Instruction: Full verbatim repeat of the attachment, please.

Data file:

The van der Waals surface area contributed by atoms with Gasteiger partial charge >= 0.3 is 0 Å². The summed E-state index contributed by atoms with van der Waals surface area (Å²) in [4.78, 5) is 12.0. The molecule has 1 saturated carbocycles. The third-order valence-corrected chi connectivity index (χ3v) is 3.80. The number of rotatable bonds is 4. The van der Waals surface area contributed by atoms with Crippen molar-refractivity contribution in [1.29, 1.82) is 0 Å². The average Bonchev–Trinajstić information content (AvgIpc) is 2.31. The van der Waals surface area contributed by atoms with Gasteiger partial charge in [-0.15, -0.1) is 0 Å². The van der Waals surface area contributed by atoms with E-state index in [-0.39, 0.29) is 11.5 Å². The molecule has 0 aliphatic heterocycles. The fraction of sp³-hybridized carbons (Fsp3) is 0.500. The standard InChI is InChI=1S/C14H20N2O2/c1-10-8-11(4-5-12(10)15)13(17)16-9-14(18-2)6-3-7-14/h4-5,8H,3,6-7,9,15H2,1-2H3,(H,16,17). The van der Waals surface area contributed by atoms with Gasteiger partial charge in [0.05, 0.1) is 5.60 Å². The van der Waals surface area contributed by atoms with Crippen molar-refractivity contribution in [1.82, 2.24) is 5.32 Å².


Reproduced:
The van der Waals surface area contributed by atoms with Gasteiger partial charge >= 0.3 is 0 Å². The summed E-state index contributed by atoms with van der Waals surface area (Å²) in [4.78, 5) is 12.0. The molecule has 1 saturated carbocycles. The third-order valence-corrected chi connectivity index (χ3v) is 3.80. The number of rotatable bonds is 4. The van der Waals surface area contributed by atoms with Crippen molar-refractivity contribution in [1.29, 1.82) is 0 Å². The average Bonchev–Trinajstić information content (AvgIpc) is 2.31. The van der Waals surface area contributed by atoms with Gasteiger partial charge in [-0.15, -0.1) is 0 Å². The van der Waals surface area contributed by atoms with E-state index in [-0.39, 0.29) is 11.5 Å². The molecule has 0 aliphatic heterocycles. The fraction of sp³-hybridized carbons (Fsp3) is 0.500. The standard InChI is InChI=1S/C14H20N2O2/c1-10-8-11(4-5-12(10)15)13(17)16-9-14(18-2)6-3-7-14/h4-5,8H,3,6-7,9,15H2,1-2H3,(H,16,17). The van der Waals surface area contributed by atoms with Gasteiger partial charge in [0.05, 0.1) is 5.60 Å². The van der Waals surface area contributed by atoms with Crippen molar-refractivity contribution in [1.82, 2.24) is 5.32 Å².